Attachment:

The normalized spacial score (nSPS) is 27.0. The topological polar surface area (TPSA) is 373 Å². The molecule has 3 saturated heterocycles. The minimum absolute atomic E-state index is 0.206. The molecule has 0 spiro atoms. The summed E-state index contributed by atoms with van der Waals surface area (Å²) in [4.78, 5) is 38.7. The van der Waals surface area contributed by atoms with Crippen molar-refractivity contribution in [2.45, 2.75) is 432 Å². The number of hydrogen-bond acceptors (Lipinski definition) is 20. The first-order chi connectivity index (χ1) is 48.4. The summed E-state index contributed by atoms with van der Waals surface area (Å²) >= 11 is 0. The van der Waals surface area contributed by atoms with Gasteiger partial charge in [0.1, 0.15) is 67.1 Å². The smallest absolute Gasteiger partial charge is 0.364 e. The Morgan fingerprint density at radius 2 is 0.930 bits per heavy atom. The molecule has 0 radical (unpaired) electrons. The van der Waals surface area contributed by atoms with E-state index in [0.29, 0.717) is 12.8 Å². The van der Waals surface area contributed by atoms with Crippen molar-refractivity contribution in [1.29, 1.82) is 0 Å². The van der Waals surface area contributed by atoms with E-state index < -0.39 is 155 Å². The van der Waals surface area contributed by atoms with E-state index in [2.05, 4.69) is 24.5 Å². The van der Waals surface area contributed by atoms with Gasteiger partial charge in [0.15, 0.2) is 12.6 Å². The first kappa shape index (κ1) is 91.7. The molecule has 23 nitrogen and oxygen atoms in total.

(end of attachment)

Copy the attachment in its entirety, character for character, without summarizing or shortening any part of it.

The normalized spacial score (nSPS) is 27.0. The topological polar surface area (TPSA) is 373 Å². The molecule has 3 saturated heterocycles. The minimum absolute atomic E-state index is 0.206. The molecule has 0 spiro atoms. The summed E-state index contributed by atoms with van der Waals surface area (Å²) in [4.78, 5) is 38.7. The van der Waals surface area contributed by atoms with Crippen molar-refractivity contribution in [2.45, 2.75) is 432 Å². The number of hydrogen-bond acceptors (Lipinski definition) is 20. The first-order chi connectivity index (χ1) is 48.4. The summed E-state index contributed by atoms with van der Waals surface area (Å²) >= 11 is 0. The van der Waals surface area contributed by atoms with Gasteiger partial charge in [0.1, 0.15) is 67.1 Å². The smallest absolute Gasteiger partial charge is 0.364 e. The Morgan fingerprint density at radius 2 is 0.930 bits per heavy atom. The molecule has 0 radical (unpaired) electrons. The van der Waals surface area contributed by atoms with E-state index in [0.29, 0.717) is 12.8 Å². The van der Waals surface area contributed by atoms with Crippen molar-refractivity contribution in [1.29, 1.82) is 0 Å². The van der Waals surface area contributed by atoms with E-state index < -0.39 is 155 Å². The van der Waals surface area contributed by atoms with E-state index in [2.05, 4.69) is 24.5 Å². The van der Waals surface area contributed by atoms with Gasteiger partial charge in [0.15, 0.2) is 12.6 Å². The first kappa shape index (κ1) is 91.7. The molecule has 23 nitrogen and oxygen atoms in total.